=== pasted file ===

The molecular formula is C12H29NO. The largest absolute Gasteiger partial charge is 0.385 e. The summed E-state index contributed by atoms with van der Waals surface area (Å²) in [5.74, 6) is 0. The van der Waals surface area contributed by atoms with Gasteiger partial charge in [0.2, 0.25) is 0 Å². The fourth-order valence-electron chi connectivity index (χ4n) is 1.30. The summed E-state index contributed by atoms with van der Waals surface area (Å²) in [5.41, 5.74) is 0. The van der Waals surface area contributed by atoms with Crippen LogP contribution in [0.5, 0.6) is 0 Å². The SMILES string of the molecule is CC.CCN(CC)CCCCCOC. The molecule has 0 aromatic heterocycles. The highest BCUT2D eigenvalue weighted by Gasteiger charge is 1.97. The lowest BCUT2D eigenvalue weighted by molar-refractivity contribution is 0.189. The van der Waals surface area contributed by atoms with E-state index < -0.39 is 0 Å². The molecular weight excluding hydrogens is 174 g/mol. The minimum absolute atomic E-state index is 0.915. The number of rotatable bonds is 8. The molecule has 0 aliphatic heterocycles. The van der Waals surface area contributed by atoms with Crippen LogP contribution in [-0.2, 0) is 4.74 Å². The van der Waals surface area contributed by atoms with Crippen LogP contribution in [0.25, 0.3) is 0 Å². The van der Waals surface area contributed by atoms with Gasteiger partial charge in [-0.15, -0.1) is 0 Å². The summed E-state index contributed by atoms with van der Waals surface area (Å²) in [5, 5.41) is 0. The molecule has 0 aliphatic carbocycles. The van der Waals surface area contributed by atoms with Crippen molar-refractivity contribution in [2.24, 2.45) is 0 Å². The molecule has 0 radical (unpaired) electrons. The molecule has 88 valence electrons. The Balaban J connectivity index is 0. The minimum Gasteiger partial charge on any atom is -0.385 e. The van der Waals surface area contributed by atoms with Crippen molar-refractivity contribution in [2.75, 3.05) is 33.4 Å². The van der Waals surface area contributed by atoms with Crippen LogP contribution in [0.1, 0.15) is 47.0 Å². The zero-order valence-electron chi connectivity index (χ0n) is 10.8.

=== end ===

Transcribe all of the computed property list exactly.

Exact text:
The molecular formula is C12H29NO. The largest absolute Gasteiger partial charge is 0.385 e. The summed E-state index contributed by atoms with van der Waals surface area (Å²) in [5.74, 6) is 0. The van der Waals surface area contributed by atoms with Gasteiger partial charge in [0.2, 0.25) is 0 Å². The fourth-order valence-electron chi connectivity index (χ4n) is 1.30. The summed E-state index contributed by atoms with van der Waals surface area (Å²) in [5.41, 5.74) is 0. The van der Waals surface area contributed by atoms with Crippen LogP contribution in [0.5, 0.6) is 0 Å². The SMILES string of the molecule is CC.CCN(CC)CCCCCOC. The molecule has 0 aromatic heterocycles. The highest BCUT2D eigenvalue weighted by Gasteiger charge is 1.97. The lowest BCUT2D eigenvalue weighted by molar-refractivity contribution is 0.189. The van der Waals surface area contributed by atoms with E-state index < -0.39 is 0 Å². The molecular weight excluding hydrogens is 174 g/mol. The minimum absolute atomic E-state index is 0.915. The number of rotatable bonds is 8. The molecule has 0 aliphatic heterocycles. The van der Waals surface area contributed by atoms with Crippen LogP contribution in [-0.2, 0) is 4.74 Å². The van der Waals surface area contributed by atoms with Crippen LogP contribution in [0.25, 0.3) is 0 Å². The van der Waals surface area contributed by atoms with Gasteiger partial charge in [-0.15, -0.1) is 0 Å². The summed E-state index contributed by atoms with van der Waals surface area (Å²) in [5, 5.41) is 0. The molecule has 0 aliphatic carbocycles. The van der Waals surface area contributed by atoms with Crippen molar-refractivity contribution in [2.24, 2.45) is 0 Å². The molecule has 0 radical (unpaired) electrons. The molecule has 88 valence electrons. The Balaban J connectivity index is 0. The minimum Gasteiger partial charge on any atom is -0.385 e. The van der Waals surface area contributed by atoms with Crippen molar-refractivity contribution in [2.75, 3.05) is 33.4 Å². The van der Waals surface area contributed by atoms with Crippen LogP contribution in [0.1, 0.15) is 47.0 Å². The zero-order valence-electron chi connectivity index (χ0n) is 10.8.